Because it is highly explicit in how to get started, the book is especially helpful for anyone trying to use the Reggio Approach.  It explains what to do when you despair of ever "getting" it, and how to move ahead despite the difficulties.

To purchase Possible Schools follow this link.

Powerful Children (2008)
The book Powerful Children tells the stories of the robust projects that children, teachers, and families in the Model Early Learning Center (MELC) undertook: “Fall,” “Coco the Cat,” “The Easter Dove, the Cuckoo Bird, and the Nest,” and many more inspired by practices of the schools of Reggio Emilia. In the book Ann introduces the concept of significant work as work that is creative, complex, original, competent, and joyful.  With many case studies throughout, the book shows what took place in the MELC.  Detailed scenarios, one complex project per chapter, show why, years after it closed, the MELC continues to be a touchpoint to understand the Reggio philosophy and practices. The book is organized so that each project is related to one of the nine essential features of the Reggio Approach and also to one of nine issues of critical importance to early childhood in the US. Issues include the impact of the American culture on children and families, self-regulation, school-readiness, literacy, assessment, and more.

Both books lay out policy implications and Powerful Children suggests how current standards, which Ann considers non-specific to a fault, could be of more help to educators, parents, and policy makers.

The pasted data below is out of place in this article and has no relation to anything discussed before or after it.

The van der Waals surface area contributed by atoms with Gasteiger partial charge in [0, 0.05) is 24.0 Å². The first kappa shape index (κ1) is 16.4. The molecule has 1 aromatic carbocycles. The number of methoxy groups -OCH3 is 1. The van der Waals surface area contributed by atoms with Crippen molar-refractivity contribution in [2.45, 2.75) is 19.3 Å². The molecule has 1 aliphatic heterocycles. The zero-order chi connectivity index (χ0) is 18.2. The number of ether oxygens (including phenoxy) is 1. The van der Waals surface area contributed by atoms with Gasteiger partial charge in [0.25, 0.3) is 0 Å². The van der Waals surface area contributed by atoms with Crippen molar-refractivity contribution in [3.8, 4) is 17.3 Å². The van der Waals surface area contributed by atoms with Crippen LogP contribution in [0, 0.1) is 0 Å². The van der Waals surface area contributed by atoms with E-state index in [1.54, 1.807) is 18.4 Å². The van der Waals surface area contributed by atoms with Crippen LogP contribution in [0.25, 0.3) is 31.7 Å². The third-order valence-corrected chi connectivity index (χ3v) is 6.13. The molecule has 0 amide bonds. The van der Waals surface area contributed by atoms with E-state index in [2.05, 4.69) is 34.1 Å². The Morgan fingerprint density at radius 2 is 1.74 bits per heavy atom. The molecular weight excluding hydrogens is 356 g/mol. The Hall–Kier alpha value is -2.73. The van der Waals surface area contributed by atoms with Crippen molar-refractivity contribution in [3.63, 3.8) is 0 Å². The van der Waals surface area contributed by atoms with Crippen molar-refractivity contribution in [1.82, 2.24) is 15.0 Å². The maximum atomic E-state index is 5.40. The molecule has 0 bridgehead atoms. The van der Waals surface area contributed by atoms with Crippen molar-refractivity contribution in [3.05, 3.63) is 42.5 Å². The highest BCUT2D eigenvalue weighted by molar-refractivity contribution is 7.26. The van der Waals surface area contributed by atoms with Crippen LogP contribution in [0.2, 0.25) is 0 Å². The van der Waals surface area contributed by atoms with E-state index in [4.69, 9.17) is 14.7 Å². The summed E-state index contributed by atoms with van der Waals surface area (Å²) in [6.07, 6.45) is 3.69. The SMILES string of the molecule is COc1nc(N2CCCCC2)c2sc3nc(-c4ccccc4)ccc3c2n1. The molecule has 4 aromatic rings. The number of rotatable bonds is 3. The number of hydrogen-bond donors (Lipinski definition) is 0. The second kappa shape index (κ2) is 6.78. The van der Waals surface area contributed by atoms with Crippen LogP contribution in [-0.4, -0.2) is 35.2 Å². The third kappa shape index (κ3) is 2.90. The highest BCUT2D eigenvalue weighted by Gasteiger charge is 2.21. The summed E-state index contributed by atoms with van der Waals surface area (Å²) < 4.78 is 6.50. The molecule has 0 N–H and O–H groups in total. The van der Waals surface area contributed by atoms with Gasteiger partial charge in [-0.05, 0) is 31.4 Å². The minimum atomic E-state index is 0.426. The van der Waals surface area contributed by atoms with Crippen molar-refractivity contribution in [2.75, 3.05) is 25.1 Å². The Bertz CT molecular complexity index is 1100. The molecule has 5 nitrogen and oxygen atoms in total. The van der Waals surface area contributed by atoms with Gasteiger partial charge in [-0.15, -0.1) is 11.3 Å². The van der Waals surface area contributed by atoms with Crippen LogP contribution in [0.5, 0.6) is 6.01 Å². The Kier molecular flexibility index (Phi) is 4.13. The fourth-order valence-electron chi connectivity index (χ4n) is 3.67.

To purchase Powerful Children follow this link.

Infants and Toddlers at Work (2010)

The book Infants and Toddlers at Work shows how, beginning at birth, materials can spur infants' joy, passion, and engagement with others. In 10 chapters, the book goes from the reciprocal games mothers and infants play to, around 3 months, introduction of simple then increasingly complex materials -- almost all "found" objects, readily available at home. In scenarios we see a 6 month old begin to use clay, a 10 month old use glue, 14 month olds learn about scissors, 18 month olds invent complex movement games with materials of their choosing. The book continues with chapters on tempara paint, artists clay, paper galore, mark-making, man-made "found" objects, natural objects, and light and shadow, along the way showing scenarios for using a wealth of diverse materials. Many scenarios draw their inspiration from projects in Reggio infant/toddler centers. All activities are explained in the context of recent findings from the neurosciences on how the brain works and develops. Activities show how materials build the brain in powerful ways.

The foreword was written by psychologist Mihaly Csikszentmihalyi (chik sent muh hi) who headed the University of Chicago's psychology department and wrote the seminal book Flow (1990) explaining the psychology of peak performance. In the foreward to Infants and Toddlers, he says, "Reading this book will forever change the way you think about how children learn."

To purchase Infants and Toddlers at Work follow this link.